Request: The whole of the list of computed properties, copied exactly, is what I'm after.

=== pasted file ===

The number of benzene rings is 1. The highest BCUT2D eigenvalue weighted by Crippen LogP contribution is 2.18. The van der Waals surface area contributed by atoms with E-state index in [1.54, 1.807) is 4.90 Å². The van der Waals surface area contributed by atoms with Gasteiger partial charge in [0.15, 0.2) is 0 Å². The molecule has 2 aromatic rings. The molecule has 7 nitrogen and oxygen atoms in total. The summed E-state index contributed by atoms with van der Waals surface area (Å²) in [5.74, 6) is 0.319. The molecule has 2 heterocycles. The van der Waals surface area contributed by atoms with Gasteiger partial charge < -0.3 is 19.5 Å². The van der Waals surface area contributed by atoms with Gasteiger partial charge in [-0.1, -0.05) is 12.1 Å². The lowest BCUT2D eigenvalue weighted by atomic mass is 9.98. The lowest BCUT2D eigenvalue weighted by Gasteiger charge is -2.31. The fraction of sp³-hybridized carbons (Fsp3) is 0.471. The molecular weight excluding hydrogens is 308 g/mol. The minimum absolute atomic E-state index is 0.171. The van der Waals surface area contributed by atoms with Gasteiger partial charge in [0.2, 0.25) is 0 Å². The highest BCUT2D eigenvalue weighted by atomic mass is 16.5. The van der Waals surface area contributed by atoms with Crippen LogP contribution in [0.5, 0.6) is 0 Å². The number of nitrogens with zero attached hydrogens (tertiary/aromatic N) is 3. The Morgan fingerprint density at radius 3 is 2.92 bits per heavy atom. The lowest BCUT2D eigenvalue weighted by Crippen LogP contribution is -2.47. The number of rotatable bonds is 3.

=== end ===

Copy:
The number of benzene rings is 1. The highest BCUT2D eigenvalue weighted by Crippen LogP contribution is 2.18. The van der Waals surface area contributed by atoms with E-state index in [1.54, 1.807) is 4.90 Å². The van der Waals surface area contributed by atoms with Gasteiger partial charge in [0.15, 0.2) is 0 Å². The molecule has 2 aromatic rings. The molecule has 7 nitrogen and oxygen atoms in total. The summed E-state index contributed by atoms with van der Waals surface area (Å²) in [5.74, 6) is 0.319. The molecule has 2 heterocycles. The van der Waals surface area contributed by atoms with Gasteiger partial charge < -0.3 is 19.5 Å². The van der Waals surface area contributed by atoms with Gasteiger partial charge in [-0.1, -0.05) is 12.1 Å². The lowest BCUT2D eigenvalue weighted by atomic mass is 9.98. The lowest BCUT2D eigenvalue weighted by Gasteiger charge is -2.31. The fraction of sp³-hybridized carbons (Fsp3) is 0.471. The molecular weight excluding hydrogens is 308 g/mol. The minimum absolute atomic E-state index is 0.171. The van der Waals surface area contributed by atoms with Gasteiger partial charge in [0.2, 0.25) is 0 Å². The highest BCUT2D eigenvalue weighted by atomic mass is 16.5. The van der Waals surface area contributed by atoms with Crippen LogP contribution in [0.5, 0.6) is 0 Å². The number of nitrogens with zero attached hydrogens (tertiary/aromatic N) is 3. The Morgan fingerprint density at radius 3 is 2.92 bits per heavy atom. The lowest BCUT2D eigenvalue weighted by Crippen LogP contribution is -2.47. The number of rotatable bonds is 3.